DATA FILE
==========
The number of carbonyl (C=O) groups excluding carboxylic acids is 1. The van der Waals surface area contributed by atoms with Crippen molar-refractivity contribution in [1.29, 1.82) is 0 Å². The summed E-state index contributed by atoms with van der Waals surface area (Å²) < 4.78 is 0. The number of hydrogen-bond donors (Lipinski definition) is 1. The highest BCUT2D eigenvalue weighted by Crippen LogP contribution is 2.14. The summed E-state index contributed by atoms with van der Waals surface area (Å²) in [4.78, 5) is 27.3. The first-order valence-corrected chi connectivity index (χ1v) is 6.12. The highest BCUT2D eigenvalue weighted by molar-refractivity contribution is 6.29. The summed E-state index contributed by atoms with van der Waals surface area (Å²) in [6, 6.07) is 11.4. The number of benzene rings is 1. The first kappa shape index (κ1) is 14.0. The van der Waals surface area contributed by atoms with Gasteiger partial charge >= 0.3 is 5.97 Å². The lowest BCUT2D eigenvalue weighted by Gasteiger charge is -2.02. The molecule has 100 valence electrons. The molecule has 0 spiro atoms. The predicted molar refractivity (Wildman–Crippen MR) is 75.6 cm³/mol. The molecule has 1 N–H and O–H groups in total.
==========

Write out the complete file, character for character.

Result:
The number of carbonyl (C=O) groups excluding carboxylic acids is 1. The van der Waals surface area contributed by atoms with Crippen molar-refractivity contribution in [1.29, 1.82) is 0 Å². The summed E-state index contributed by atoms with van der Waals surface area (Å²) < 4.78 is 0. The number of hydrogen-bond donors (Lipinski definition) is 1. The highest BCUT2D eigenvalue weighted by Crippen LogP contribution is 2.14. The summed E-state index contributed by atoms with van der Waals surface area (Å²) in [4.78, 5) is 27.3. The first-order valence-corrected chi connectivity index (χ1v) is 6.12. The highest BCUT2D eigenvalue weighted by molar-refractivity contribution is 6.29. The summed E-state index contributed by atoms with van der Waals surface area (Å²) in [6, 6.07) is 11.4. The number of benzene rings is 1. The first kappa shape index (κ1) is 14.0. The van der Waals surface area contributed by atoms with Gasteiger partial charge >= 0.3 is 5.97 Å². The lowest BCUT2D eigenvalue weighted by Gasteiger charge is -2.02. The molecule has 100 valence electrons. The molecule has 0 spiro atoms. The predicted molar refractivity (Wildman–Crippen MR) is 75.6 cm³/mol. The molecule has 1 N–H and O–H groups in total.